# Filtering Numerical Data

Knowing how to filter your results would bring you far in analysing data sets.

In SQL, the clause allows you to filter numerical records (ie. integer or floating point).

## Comparison and Logical Operators

The following table shows the various operators you can use for filtering numerical records (ie. integer or floating point):

OperatorDefinitionExample in QueryInterpretation
=Equals tofield_name is equal to 2
!=, <>Not equals tofield_name is not equal to 5
<, >Less than, more than, field_name is less than 5, field_name is more than 10
<=, >=Less than or equal to, more than or equal to, field_name is equal to or less than 5, field_name is equal to or more than 2
BETWEEN … AND …Integer is within range of two values (inclusive)field_name is between 100 and 124 (inclusive)
NOT BETWEEN … AND …Integer is not within range of two values (inclusive)field_name is not between 100 and 124 (inclusive)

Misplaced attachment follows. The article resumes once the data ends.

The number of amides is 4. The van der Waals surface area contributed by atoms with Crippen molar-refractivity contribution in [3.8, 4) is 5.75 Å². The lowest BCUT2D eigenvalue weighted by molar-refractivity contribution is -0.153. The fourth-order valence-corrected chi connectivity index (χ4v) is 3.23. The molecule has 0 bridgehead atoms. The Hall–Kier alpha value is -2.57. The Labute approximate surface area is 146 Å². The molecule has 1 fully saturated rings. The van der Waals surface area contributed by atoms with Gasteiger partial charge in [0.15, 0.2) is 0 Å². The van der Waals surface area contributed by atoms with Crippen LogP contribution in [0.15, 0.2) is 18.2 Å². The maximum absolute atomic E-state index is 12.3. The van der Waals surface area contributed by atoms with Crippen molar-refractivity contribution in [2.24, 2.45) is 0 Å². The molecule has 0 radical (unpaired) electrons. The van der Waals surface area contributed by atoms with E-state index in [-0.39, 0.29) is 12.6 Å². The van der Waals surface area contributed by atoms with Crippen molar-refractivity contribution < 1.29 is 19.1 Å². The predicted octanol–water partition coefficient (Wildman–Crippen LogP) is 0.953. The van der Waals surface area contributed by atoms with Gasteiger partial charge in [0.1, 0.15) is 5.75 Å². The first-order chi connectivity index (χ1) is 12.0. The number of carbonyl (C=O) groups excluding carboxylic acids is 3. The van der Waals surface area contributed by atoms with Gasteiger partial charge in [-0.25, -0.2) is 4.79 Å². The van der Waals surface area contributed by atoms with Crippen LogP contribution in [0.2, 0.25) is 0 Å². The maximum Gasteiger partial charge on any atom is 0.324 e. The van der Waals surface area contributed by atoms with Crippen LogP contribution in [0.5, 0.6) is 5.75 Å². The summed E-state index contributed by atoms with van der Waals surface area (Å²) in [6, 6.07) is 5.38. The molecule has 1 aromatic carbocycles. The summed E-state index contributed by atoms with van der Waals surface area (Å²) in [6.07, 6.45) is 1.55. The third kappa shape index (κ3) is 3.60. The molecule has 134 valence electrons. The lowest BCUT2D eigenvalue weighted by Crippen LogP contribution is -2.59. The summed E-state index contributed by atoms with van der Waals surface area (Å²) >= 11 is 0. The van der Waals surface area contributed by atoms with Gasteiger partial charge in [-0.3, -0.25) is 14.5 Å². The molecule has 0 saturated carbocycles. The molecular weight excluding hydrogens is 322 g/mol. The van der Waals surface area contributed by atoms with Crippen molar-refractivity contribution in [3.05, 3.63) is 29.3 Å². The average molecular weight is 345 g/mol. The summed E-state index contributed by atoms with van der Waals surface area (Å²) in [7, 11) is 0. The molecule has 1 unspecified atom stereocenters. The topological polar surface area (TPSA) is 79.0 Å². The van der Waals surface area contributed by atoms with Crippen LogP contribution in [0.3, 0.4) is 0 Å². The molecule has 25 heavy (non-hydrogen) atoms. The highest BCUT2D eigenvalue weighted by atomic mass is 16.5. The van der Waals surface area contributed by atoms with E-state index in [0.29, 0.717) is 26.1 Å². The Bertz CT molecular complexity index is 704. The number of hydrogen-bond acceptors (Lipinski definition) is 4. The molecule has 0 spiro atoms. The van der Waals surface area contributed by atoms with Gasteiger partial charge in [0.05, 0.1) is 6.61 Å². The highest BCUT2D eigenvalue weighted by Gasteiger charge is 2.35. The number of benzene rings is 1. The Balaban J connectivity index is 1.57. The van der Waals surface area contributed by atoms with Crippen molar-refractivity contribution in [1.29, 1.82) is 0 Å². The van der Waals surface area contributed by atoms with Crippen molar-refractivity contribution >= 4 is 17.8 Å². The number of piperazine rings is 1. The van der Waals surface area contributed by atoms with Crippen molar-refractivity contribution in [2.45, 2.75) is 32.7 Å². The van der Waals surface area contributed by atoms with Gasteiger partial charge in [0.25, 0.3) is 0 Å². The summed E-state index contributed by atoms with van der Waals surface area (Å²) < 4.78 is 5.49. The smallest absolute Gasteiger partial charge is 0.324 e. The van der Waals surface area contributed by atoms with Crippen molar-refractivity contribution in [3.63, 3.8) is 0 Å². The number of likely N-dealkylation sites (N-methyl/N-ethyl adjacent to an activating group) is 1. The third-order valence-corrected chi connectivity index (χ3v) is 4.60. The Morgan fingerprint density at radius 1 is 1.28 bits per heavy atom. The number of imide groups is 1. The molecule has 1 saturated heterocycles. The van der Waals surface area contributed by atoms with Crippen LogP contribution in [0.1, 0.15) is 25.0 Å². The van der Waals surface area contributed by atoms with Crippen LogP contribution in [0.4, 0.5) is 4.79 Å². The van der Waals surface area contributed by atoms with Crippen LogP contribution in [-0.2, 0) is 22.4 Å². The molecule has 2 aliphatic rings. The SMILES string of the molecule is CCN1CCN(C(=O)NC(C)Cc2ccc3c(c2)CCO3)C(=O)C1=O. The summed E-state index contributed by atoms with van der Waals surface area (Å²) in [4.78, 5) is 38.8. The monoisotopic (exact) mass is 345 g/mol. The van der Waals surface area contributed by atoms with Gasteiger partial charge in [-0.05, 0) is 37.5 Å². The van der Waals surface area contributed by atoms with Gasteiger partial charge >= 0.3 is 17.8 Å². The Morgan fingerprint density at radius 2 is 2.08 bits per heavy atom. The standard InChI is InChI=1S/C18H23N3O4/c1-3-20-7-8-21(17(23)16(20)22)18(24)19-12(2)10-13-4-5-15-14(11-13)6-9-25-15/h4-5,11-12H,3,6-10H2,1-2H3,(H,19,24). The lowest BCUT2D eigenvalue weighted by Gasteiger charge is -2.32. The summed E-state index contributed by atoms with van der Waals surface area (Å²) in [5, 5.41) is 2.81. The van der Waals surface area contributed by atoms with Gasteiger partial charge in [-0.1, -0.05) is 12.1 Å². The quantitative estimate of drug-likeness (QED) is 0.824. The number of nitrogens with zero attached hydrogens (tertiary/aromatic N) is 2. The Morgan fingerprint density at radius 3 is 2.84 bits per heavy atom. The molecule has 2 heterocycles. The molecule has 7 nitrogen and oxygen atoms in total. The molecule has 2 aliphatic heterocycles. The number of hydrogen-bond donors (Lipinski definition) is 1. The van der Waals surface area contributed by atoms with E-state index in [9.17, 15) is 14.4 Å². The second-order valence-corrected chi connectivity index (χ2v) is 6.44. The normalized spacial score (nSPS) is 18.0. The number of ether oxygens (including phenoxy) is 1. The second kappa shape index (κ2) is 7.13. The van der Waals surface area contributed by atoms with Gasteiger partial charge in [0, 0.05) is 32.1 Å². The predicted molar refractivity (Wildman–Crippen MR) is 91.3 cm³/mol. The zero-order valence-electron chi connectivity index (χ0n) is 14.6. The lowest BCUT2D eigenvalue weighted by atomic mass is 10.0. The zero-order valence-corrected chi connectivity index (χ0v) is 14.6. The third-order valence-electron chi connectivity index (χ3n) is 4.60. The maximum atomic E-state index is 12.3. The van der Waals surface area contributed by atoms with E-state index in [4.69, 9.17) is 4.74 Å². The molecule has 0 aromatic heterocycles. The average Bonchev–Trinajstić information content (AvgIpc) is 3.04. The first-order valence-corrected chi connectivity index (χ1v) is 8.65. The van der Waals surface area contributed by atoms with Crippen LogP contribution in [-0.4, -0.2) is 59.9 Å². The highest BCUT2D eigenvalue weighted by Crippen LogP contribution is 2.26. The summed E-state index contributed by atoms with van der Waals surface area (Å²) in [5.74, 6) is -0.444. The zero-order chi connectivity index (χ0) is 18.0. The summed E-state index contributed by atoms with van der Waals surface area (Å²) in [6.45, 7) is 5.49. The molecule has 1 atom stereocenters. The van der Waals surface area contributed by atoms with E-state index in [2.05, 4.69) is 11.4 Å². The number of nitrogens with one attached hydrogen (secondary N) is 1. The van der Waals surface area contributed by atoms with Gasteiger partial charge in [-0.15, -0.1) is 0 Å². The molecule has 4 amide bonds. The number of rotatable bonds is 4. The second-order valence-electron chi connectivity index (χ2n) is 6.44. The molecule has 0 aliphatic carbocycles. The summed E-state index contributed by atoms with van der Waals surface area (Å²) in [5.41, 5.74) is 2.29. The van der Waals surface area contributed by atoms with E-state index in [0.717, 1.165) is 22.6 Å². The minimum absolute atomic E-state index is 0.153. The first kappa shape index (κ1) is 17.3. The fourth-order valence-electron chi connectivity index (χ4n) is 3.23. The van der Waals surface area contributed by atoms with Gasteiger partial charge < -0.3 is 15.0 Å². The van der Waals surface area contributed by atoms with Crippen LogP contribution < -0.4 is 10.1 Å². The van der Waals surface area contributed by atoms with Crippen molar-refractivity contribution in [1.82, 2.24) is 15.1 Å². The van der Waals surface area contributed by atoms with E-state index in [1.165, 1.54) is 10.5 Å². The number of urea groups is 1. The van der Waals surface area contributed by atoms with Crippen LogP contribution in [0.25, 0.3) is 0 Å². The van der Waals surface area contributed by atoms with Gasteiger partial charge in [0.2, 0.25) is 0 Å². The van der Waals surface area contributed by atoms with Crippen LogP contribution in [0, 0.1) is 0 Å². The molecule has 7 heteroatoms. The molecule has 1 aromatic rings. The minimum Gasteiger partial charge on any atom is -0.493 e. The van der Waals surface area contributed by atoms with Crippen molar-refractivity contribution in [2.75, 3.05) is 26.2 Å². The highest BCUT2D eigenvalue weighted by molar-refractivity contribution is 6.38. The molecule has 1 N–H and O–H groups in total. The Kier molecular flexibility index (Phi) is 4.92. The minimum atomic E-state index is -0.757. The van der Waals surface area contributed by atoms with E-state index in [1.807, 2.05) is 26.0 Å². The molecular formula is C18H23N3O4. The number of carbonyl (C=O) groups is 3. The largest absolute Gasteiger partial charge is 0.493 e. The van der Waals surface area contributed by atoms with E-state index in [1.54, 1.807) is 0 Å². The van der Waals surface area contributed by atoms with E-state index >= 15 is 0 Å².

IN (…)Integer exists in a listfield_1 is either in 1, 2, or 3
NOT IN (…)Integer does not exist in the listfield_1 is not in 4, 5, or 6

### Example 1: WHERE with

Bob is analysing the inventory report for the year and wants to pull a report showing the inventory information for product 123 only.

### Example 2: WHERE with

A journalist for the Olympics 2020 is writing an article on gold medalists for the past 3 decades and requesting data from the Olympics team.

### Example 3: WHERE with and

An accountant is running some sales numbers for the sales department and needs help getting the data containing sales above \$10,000, but not more than \$20,000 (inclusive).

Watch out! Although similar, using is not going to give you the same results.

But, what are the differences?

• means the total price is more than \$10,000, but less than or equal to \$20,000.
• means the total price is more than or equal to \$10,000, but less than or equal to \$20,000.

Alright, it's time for you to test your knowledge!

## Practice Questions

Next Lesson

Filtering String-Text Data